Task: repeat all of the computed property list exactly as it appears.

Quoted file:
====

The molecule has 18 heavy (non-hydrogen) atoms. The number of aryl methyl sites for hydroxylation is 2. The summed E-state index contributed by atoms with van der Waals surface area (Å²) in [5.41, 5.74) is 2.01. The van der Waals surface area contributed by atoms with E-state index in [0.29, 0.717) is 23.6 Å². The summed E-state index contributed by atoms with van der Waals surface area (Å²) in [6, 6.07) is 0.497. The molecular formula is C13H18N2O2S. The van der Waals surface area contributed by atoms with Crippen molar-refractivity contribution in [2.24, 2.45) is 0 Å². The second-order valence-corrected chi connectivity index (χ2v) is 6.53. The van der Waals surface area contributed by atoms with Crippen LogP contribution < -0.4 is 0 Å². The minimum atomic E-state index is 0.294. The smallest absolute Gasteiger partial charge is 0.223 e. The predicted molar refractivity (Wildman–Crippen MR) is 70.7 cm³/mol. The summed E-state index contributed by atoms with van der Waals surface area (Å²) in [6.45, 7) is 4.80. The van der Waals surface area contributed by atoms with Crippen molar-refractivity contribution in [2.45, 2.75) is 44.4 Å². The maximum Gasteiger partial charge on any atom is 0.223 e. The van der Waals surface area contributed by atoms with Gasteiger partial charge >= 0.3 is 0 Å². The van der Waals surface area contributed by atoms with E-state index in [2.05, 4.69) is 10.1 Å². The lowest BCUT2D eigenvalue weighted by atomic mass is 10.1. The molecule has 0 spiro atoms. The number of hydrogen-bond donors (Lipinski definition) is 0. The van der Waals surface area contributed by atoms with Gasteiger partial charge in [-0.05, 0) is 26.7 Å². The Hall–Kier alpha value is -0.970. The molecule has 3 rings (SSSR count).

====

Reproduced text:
The molecule has 18 heavy (non-hydrogen) atoms. The number of aryl methyl sites for hydroxylation is 2. The summed E-state index contributed by atoms with van der Waals surface area (Å²) in [5.41, 5.74) is 2.01. The van der Waals surface area contributed by atoms with E-state index in [0.29, 0.717) is 23.6 Å². The summed E-state index contributed by atoms with van der Waals surface area (Å²) in [6, 6.07) is 0.497. The molecular formula is C13H18N2O2S. The van der Waals surface area contributed by atoms with Crippen molar-refractivity contribution in [2.24, 2.45) is 0 Å². The second-order valence-corrected chi connectivity index (χ2v) is 6.53. The van der Waals surface area contributed by atoms with Crippen LogP contribution < -0.4 is 0 Å². The minimum atomic E-state index is 0.294. The smallest absolute Gasteiger partial charge is 0.223 e. The predicted molar refractivity (Wildman–Crippen MR) is 70.7 cm³/mol. The summed E-state index contributed by atoms with van der Waals surface area (Å²) in [6.45, 7) is 4.80. The van der Waals surface area contributed by atoms with Crippen molar-refractivity contribution in [2.45, 2.75) is 44.4 Å². The maximum Gasteiger partial charge on any atom is 0.223 e. The van der Waals surface area contributed by atoms with Gasteiger partial charge >= 0.3 is 0 Å². The van der Waals surface area contributed by atoms with E-state index in [2.05, 4.69) is 10.1 Å². The lowest BCUT2D eigenvalue weighted by atomic mass is 10.1. The molecule has 0 spiro atoms. The number of hydrogen-bond donors (Lipinski definition) is 0. The van der Waals surface area contributed by atoms with Gasteiger partial charge in [-0.05, 0) is 26.7 Å². The Hall–Kier alpha value is -0.970. The molecule has 3 rings (SSSR count).